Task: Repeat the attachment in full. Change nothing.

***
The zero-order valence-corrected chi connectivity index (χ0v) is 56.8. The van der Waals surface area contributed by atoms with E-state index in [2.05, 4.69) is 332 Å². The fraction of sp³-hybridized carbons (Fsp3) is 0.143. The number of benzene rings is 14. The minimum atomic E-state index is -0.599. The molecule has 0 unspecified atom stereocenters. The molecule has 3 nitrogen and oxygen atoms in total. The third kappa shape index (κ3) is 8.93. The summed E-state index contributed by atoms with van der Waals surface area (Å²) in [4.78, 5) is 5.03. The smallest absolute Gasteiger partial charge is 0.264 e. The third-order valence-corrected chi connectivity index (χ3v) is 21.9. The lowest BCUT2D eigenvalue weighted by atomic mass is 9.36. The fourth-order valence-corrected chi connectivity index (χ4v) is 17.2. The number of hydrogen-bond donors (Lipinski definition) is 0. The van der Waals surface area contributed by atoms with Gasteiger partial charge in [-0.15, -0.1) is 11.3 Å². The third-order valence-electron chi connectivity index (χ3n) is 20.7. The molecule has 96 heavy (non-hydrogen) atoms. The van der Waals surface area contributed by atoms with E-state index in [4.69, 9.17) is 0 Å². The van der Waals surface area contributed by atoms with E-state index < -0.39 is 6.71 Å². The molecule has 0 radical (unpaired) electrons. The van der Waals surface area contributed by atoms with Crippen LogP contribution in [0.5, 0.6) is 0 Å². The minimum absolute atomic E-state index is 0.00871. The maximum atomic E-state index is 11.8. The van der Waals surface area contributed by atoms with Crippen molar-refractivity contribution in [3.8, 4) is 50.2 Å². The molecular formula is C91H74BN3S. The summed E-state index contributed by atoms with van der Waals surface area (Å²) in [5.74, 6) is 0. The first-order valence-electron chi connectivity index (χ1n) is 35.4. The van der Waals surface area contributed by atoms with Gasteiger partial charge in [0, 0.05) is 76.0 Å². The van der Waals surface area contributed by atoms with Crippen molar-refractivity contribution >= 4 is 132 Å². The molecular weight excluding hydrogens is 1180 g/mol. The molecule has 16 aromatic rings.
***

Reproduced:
The zero-order valence-corrected chi connectivity index (χ0v) is 56.8. The van der Waals surface area contributed by atoms with E-state index in [2.05, 4.69) is 332 Å². The fraction of sp³-hybridized carbons (Fsp3) is 0.143. The number of benzene rings is 14. The minimum atomic E-state index is -0.599. The molecule has 0 unspecified atom stereocenters. The molecule has 3 nitrogen and oxygen atoms in total. The third kappa shape index (κ3) is 8.93. The summed E-state index contributed by atoms with van der Waals surface area (Å²) in [4.78, 5) is 5.03. The smallest absolute Gasteiger partial charge is 0.264 e. The third-order valence-corrected chi connectivity index (χ3v) is 21.9. The lowest BCUT2D eigenvalue weighted by atomic mass is 9.36. The fourth-order valence-corrected chi connectivity index (χ4v) is 17.2. The number of hydrogen-bond donors (Lipinski definition) is 0. The van der Waals surface area contributed by atoms with Gasteiger partial charge in [-0.15, -0.1) is 11.3 Å². The third-order valence-electron chi connectivity index (χ3n) is 20.7. The molecule has 96 heavy (non-hydrogen) atoms. The van der Waals surface area contributed by atoms with E-state index in [4.69, 9.17) is 0 Å². The van der Waals surface area contributed by atoms with E-state index < -0.39 is 6.71 Å². The molecule has 0 radical (unpaired) electrons. The van der Waals surface area contributed by atoms with Crippen LogP contribution in [0.5, 0.6) is 0 Å². The minimum absolute atomic E-state index is 0.00871. The maximum atomic E-state index is 11.8. The van der Waals surface area contributed by atoms with Crippen molar-refractivity contribution in [3.8, 4) is 50.2 Å². The molecular formula is C91H74BN3S. The summed E-state index contributed by atoms with van der Waals surface area (Å²) in [5.74, 6) is 0. The first-order valence-electron chi connectivity index (χ1n) is 35.4. The van der Waals surface area contributed by atoms with Gasteiger partial charge in [0, 0.05) is 76.0 Å². The van der Waals surface area contributed by atoms with Crippen molar-refractivity contribution >= 4 is 132 Å². The molecular weight excluding hydrogens is 1180 g/mol. The molecule has 16 aromatic rings.